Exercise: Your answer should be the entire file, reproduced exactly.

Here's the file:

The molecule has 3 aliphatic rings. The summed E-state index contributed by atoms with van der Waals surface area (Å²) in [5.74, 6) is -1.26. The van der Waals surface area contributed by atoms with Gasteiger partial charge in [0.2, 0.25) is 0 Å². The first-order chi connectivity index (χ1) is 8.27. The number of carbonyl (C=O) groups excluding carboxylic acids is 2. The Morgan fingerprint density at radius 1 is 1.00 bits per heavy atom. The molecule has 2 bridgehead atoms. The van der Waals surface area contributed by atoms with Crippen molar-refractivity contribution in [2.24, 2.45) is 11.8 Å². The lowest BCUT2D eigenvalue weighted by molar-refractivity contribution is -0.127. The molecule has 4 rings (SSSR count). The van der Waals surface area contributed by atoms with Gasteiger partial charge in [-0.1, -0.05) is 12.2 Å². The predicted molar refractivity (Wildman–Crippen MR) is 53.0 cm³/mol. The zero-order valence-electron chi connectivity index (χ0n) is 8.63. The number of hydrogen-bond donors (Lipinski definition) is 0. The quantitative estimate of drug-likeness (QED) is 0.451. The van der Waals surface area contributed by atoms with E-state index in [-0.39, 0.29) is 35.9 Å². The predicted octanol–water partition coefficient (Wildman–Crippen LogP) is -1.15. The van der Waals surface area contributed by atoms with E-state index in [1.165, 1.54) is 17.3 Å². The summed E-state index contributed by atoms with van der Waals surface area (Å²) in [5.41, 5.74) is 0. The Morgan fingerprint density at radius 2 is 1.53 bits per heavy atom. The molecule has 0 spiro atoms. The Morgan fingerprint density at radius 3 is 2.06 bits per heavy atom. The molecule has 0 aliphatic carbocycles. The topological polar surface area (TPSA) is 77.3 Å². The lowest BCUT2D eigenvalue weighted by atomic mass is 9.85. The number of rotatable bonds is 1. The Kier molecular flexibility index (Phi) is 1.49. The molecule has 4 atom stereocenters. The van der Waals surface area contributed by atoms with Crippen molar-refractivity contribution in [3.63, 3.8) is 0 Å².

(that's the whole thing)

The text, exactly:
The molecule has 3 aliphatic rings. The summed E-state index contributed by atoms with van der Waals surface area (Å²) in [5.74, 6) is -1.26. The van der Waals surface area contributed by atoms with Gasteiger partial charge in [0.2, 0.25) is 0 Å². The first-order chi connectivity index (χ1) is 8.27. The number of carbonyl (C=O) groups excluding carboxylic acids is 2. The Morgan fingerprint density at radius 1 is 1.00 bits per heavy atom. The molecule has 2 bridgehead atoms. The van der Waals surface area contributed by atoms with Crippen molar-refractivity contribution in [2.24, 2.45) is 11.8 Å². The lowest BCUT2D eigenvalue weighted by molar-refractivity contribution is -0.127. The molecule has 4 rings (SSSR count). The van der Waals surface area contributed by atoms with Gasteiger partial charge in [-0.1, -0.05) is 12.2 Å². The predicted molar refractivity (Wildman–Crippen MR) is 53.0 cm³/mol. The zero-order valence-electron chi connectivity index (χ0n) is 8.63. The number of hydrogen-bond donors (Lipinski definition) is 0. The quantitative estimate of drug-likeness (QED) is 0.451. The van der Waals surface area contributed by atoms with E-state index in [-0.39, 0.29) is 35.9 Å². The predicted octanol–water partition coefficient (Wildman–Crippen LogP) is -1.15. The van der Waals surface area contributed by atoms with E-state index in [1.165, 1.54) is 17.3 Å². The summed E-state index contributed by atoms with van der Waals surface area (Å²) in [5.41, 5.74) is 0. The Morgan fingerprint density at radius 2 is 1.53 bits per heavy atom. The molecule has 0 spiro atoms. The Morgan fingerprint density at radius 3 is 2.06 bits per heavy atom. The molecule has 0 aliphatic carbocycles. The topological polar surface area (TPSA) is 77.3 Å². The lowest BCUT2D eigenvalue weighted by atomic mass is 9.85. The number of rotatable bonds is 1. The Kier molecular flexibility index (Phi) is 1.49. The molecule has 4 atom stereocenters. The van der Waals surface area contributed by atoms with Crippen molar-refractivity contribution in [3.63, 3.8) is 0 Å².